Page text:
VERBS, INFLECTIONS OF:-- Participles. -Ed omitted after d and t, &c.Participle: -ed omitted after d and t. Some verbs ending in -te, -t, and -d, on account of their already resembling participles in their terminations, do not add -ed in the participle. The same rule, naturally dictated by euphony, is found in E. E. "If the root of a verb end in -d or -t doubled or preceded by another consonant, the -de or -te of the past tense, and -d or -t of the past participle, are omitted."1 Thus--
“Well hast thou acquit thee.
- Addict.Mirror for Magistrates (NARES).
“These things indeed you have articulate.
- Betid.Tempest, i. 2. 31.
“Let the bloat king tempt you.
“He was contract to lady Lucy.
- Degenerate. “They have degenerate.” B. E. 38.
“And I of ladies most deject and wretched.
- Devote.T. of Sh. i. 1. 32.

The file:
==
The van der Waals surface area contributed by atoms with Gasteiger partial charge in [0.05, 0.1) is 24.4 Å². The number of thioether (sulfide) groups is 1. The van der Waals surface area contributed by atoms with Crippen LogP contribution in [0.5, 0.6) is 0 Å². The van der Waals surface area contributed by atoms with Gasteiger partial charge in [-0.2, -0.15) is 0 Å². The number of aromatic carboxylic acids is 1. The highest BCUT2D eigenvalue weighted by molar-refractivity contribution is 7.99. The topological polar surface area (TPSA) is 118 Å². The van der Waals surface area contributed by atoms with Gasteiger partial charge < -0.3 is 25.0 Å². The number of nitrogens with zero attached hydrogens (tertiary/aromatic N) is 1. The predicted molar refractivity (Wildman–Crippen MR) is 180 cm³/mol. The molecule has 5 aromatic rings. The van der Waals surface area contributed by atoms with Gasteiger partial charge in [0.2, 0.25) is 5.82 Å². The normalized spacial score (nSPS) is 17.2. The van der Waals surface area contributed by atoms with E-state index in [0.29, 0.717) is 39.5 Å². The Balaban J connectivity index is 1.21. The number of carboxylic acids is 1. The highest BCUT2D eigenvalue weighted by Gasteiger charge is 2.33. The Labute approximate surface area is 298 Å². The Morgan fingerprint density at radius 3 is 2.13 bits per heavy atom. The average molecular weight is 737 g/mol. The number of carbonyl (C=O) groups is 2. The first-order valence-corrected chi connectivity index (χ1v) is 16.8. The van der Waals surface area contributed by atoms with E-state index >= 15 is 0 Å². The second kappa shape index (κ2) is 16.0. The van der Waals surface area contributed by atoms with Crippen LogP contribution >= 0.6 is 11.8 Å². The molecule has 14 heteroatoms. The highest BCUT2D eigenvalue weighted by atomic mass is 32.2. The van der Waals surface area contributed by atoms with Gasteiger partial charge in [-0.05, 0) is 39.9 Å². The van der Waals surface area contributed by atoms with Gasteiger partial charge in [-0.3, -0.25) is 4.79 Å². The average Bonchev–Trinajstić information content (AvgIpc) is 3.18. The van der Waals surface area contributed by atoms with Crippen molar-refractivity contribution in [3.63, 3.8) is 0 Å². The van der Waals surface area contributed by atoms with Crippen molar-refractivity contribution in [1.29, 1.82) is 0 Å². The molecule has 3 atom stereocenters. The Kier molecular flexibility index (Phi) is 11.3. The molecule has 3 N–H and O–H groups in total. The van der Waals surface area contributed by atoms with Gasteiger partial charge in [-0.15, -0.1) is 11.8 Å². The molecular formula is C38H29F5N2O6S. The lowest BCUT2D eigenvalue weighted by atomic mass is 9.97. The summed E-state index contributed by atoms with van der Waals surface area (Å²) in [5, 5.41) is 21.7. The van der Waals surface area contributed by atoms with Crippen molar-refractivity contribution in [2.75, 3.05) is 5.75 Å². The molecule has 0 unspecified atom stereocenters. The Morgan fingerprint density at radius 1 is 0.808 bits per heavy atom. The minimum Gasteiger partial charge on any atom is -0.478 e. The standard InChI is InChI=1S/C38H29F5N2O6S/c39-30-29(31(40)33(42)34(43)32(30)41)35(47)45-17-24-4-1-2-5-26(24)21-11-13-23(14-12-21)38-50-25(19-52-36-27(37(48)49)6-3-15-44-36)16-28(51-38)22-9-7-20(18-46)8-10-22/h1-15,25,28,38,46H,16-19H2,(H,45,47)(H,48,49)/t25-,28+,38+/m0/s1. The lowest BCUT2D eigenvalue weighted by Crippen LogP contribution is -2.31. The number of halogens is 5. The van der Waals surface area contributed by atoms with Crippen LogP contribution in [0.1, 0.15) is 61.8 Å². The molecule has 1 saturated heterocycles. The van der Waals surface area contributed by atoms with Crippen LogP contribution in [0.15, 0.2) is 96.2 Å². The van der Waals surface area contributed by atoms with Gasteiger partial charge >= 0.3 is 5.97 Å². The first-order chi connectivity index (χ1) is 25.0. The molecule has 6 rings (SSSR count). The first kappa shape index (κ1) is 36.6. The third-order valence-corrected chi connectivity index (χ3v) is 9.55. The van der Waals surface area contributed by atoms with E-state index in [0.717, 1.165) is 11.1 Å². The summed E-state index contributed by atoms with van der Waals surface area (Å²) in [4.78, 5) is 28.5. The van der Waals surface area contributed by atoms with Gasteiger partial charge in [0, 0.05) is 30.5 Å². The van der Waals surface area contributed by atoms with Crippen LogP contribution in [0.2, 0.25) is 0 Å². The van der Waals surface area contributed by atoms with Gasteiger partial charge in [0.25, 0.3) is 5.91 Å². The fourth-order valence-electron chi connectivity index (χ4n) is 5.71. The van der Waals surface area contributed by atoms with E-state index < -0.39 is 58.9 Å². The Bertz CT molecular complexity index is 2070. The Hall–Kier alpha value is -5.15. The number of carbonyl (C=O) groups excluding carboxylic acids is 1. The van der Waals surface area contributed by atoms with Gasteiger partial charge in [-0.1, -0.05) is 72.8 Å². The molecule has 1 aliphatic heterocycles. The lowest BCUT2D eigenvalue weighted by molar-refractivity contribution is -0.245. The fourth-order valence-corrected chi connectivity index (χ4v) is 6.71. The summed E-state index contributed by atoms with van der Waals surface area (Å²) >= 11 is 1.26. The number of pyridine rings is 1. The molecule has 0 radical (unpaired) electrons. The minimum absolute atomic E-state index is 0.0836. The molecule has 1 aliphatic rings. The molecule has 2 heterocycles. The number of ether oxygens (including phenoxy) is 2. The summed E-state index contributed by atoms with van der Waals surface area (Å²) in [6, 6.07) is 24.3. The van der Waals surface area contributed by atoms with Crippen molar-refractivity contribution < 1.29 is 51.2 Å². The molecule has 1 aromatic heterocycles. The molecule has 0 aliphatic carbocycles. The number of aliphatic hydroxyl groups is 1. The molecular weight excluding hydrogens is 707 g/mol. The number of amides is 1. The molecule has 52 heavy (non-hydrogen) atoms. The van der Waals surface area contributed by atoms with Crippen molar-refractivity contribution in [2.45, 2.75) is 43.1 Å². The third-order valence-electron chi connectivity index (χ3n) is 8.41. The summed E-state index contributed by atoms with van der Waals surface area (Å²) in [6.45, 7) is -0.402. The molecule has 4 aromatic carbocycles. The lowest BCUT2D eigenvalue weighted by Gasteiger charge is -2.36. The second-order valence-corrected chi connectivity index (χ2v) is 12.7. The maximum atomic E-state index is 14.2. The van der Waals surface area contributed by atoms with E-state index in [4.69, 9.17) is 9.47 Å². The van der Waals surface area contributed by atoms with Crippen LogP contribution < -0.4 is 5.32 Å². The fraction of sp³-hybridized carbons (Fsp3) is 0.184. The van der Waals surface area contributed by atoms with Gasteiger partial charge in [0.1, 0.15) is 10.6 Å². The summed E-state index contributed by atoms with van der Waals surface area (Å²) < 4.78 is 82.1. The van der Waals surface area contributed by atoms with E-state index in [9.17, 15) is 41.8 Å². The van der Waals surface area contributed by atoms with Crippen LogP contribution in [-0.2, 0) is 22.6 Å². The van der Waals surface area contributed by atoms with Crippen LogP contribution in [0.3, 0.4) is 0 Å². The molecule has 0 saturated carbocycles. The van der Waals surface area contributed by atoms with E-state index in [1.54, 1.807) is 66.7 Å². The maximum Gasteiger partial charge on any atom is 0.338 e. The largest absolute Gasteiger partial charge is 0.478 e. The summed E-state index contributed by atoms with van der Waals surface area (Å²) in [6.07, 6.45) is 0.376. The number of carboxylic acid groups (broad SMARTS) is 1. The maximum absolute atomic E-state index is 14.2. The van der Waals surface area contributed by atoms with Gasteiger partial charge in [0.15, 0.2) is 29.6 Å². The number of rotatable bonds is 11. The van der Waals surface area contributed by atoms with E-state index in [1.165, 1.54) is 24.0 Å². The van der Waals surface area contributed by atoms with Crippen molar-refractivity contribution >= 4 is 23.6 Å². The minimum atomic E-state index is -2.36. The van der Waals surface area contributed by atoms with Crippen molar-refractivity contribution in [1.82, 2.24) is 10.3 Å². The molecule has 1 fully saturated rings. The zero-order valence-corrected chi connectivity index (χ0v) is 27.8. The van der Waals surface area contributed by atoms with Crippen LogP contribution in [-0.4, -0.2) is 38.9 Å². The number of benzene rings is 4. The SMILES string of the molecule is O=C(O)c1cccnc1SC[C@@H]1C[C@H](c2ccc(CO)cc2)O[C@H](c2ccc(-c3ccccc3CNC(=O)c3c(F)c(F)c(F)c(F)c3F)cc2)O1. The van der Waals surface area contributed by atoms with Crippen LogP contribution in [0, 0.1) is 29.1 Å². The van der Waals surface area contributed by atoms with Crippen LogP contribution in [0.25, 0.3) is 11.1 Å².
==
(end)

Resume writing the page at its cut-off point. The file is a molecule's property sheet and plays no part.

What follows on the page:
- Disjoint for disjointed.Hamlet, i. 2. 20.
“An enshield beauty.
- Exhaust. “Their means are less exhaust.” B. E. 16.
“Her noble stock graft with ignoble plants.
“An ingraft infirmity.
“The iron of itself, though heat red-hot.
“For 'tis the sport to have the enginer
Hoist with his own petard.
“Many are infect.
“The very rats instinctively have quit it.
“Degree is suffocate.
“Unspotted heart never yet taint with love.
- Wed.Hen. VIII. ii. 1. 141.
“A braver choice of dauntless spirits
Than now the English bottoms have waft o'er.
- Wet.Rich. III. i. 2. 216.
- Whist (for "whisted," which is used by Surrey
in the indicative).
i.e. "being whisted or made silent." So, in imitation, “The winds, with wonder whist,
“The wild waves whist.
Smoothly the waters kist.” MILTON, Hymn on the Nativity.